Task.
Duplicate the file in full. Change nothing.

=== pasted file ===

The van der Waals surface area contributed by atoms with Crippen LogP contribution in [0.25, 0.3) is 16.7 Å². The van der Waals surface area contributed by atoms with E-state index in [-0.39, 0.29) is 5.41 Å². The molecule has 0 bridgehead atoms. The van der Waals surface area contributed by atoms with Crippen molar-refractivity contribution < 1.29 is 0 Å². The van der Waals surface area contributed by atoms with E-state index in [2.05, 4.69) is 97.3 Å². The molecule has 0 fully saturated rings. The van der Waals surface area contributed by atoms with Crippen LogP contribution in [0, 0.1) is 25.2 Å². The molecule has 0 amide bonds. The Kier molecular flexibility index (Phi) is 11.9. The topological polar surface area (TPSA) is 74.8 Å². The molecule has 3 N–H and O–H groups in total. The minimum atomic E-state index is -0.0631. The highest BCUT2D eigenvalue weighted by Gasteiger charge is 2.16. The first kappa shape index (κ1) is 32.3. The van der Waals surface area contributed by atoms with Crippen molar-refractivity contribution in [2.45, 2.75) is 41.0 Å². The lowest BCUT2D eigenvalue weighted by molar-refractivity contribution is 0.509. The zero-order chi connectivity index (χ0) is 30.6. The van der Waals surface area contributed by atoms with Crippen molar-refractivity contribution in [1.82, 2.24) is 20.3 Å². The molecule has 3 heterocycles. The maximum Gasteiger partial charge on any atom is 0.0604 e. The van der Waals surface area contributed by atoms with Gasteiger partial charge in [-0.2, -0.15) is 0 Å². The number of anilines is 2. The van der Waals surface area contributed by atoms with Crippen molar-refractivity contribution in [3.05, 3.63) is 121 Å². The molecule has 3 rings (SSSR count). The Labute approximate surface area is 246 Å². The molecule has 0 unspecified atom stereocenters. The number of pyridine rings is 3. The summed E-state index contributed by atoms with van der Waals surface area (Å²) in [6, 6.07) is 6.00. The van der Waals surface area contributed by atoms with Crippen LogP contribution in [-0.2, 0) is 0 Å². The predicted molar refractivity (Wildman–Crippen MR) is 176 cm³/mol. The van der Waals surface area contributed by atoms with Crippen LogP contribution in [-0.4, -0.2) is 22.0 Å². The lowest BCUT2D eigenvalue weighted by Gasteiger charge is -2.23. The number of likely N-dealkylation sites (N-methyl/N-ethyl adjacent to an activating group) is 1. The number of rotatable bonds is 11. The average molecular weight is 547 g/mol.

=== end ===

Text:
The van der Waals surface area contributed by atoms with Crippen LogP contribution in [0.25, 0.3) is 16.7 Å². The van der Waals surface area contributed by atoms with E-state index in [-0.39, 0.29) is 5.41 Å². The molecule has 0 bridgehead atoms. The van der Waals surface area contributed by atoms with Crippen molar-refractivity contribution < 1.29 is 0 Å². The van der Waals surface area contributed by atoms with E-state index in [2.05, 4.69) is 97.3 Å². The molecule has 0 fully saturated rings. The van der Waals surface area contributed by atoms with Crippen LogP contribution in [0, 0.1) is 25.2 Å². The molecule has 0 amide bonds. The Kier molecular flexibility index (Phi) is 11.9. The topological polar surface area (TPSA) is 74.8 Å². The molecule has 3 N–H and O–H groups in total. The minimum atomic E-state index is -0.0631. The highest BCUT2D eigenvalue weighted by Gasteiger charge is 2.16. The first kappa shape index (κ1) is 32.3. The van der Waals surface area contributed by atoms with Crippen molar-refractivity contribution in [2.45, 2.75) is 41.0 Å². The lowest BCUT2D eigenvalue weighted by molar-refractivity contribution is 0.509. The zero-order chi connectivity index (χ0) is 30.6. The van der Waals surface area contributed by atoms with Crippen molar-refractivity contribution in [1.82, 2.24) is 20.3 Å². The molecule has 3 heterocycles. The maximum Gasteiger partial charge on any atom is 0.0604 e. The van der Waals surface area contributed by atoms with Gasteiger partial charge in [-0.2, -0.15) is 0 Å². The number of anilines is 2. The van der Waals surface area contributed by atoms with Crippen molar-refractivity contribution in [3.05, 3.63) is 121 Å². The molecule has 3 rings (SSSR count). The Labute approximate surface area is 246 Å². The molecule has 0 unspecified atom stereocenters. The number of pyridine rings is 3. The summed E-state index contributed by atoms with van der Waals surface area (Å²) in [6, 6.07) is 6.00. The van der Waals surface area contributed by atoms with Crippen LogP contribution in [-0.2, 0) is 0 Å². The predicted molar refractivity (Wildman–Crippen MR) is 176 cm³/mol. The van der Waals surface area contributed by atoms with Crippen LogP contribution in [-0.4, -0.2) is 22.0 Å². The lowest BCUT2D eigenvalue weighted by Gasteiger charge is -2.23. The number of likely N-dealkylation sites (N-methyl/N-ethyl adjacent to an activating group) is 1. The number of rotatable bonds is 11. The average molecular weight is 547 g/mol.